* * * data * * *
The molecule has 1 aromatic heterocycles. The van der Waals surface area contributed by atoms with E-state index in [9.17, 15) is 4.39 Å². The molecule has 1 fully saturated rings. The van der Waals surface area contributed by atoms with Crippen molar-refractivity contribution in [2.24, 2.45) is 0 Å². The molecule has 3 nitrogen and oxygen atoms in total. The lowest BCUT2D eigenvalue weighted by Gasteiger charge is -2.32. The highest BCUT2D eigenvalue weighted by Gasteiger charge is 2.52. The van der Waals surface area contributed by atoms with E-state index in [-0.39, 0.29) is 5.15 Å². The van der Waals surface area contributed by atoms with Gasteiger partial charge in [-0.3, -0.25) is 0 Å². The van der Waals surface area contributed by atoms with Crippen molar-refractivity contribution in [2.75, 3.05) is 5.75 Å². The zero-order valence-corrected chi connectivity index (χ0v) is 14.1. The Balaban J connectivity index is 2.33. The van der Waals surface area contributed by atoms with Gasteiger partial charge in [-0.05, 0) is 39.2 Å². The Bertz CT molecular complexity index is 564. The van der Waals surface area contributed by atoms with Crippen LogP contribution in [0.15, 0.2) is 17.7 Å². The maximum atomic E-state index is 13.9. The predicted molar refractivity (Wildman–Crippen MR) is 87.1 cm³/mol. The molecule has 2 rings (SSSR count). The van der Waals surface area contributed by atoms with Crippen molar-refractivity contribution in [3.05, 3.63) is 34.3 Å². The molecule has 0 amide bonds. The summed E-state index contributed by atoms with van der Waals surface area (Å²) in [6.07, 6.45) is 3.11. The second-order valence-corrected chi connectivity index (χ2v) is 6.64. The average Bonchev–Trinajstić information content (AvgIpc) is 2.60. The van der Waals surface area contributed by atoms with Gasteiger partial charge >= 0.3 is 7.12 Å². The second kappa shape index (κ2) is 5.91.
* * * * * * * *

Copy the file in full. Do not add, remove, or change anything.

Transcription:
The molecule has 1 aromatic heterocycles. The van der Waals surface area contributed by atoms with E-state index in [9.17, 15) is 4.39 Å². The molecule has 1 fully saturated rings. The van der Waals surface area contributed by atoms with Crippen molar-refractivity contribution in [2.24, 2.45) is 0 Å². The molecule has 3 nitrogen and oxygen atoms in total. The lowest BCUT2D eigenvalue weighted by Gasteiger charge is -2.32. The highest BCUT2D eigenvalue weighted by Gasteiger charge is 2.52. The van der Waals surface area contributed by atoms with E-state index in [-0.39, 0.29) is 5.15 Å². The van der Waals surface area contributed by atoms with Gasteiger partial charge in [-0.3, -0.25) is 0 Å². The van der Waals surface area contributed by atoms with Crippen molar-refractivity contribution in [2.75, 3.05) is 5.75 Å². The zero-order valence-corrected chi connectivity index (χ0v) is 14.1. The Balaban J connectivity index is 2.33. The van der Waals surface area contributed by atoms with Gasteiger partial charge in [-0.05, 0) is 39.2 Å². The Bertz CT molecular complexity index is 564. The van der Waals surface area contributed by atoms with Crippen LogP contribution in [0.15, 0.2) is 17.7 Å². The maximum atomic E-state index is 13.9. The predicted molar refractivity (Wildman–Crippen MR) is 87.1 cm³/mol. The molecule has 2 rings (SSSR count). The van der Waals surface area contributed by atoms with Crippen molar-refractivity contribution in [3.05, 3.63) is 34.3 Å². The molecule has 0 amide bonds. The summed E-state index contributed by atoms with van der Waals surface area (Å²) in [6.07, 6.45) is 3.11. The second-order valence-corrected chi connectivity index (χ2v) is 6.64. The average Bonchev–Trinajstić information content (AvgIpc) is 2.60. The van der Waals surface area contributed by atoms with Gasteiger partial charge >= 0.3 is 7.12 Å². The second kappa shape index (κ2) is 5.91.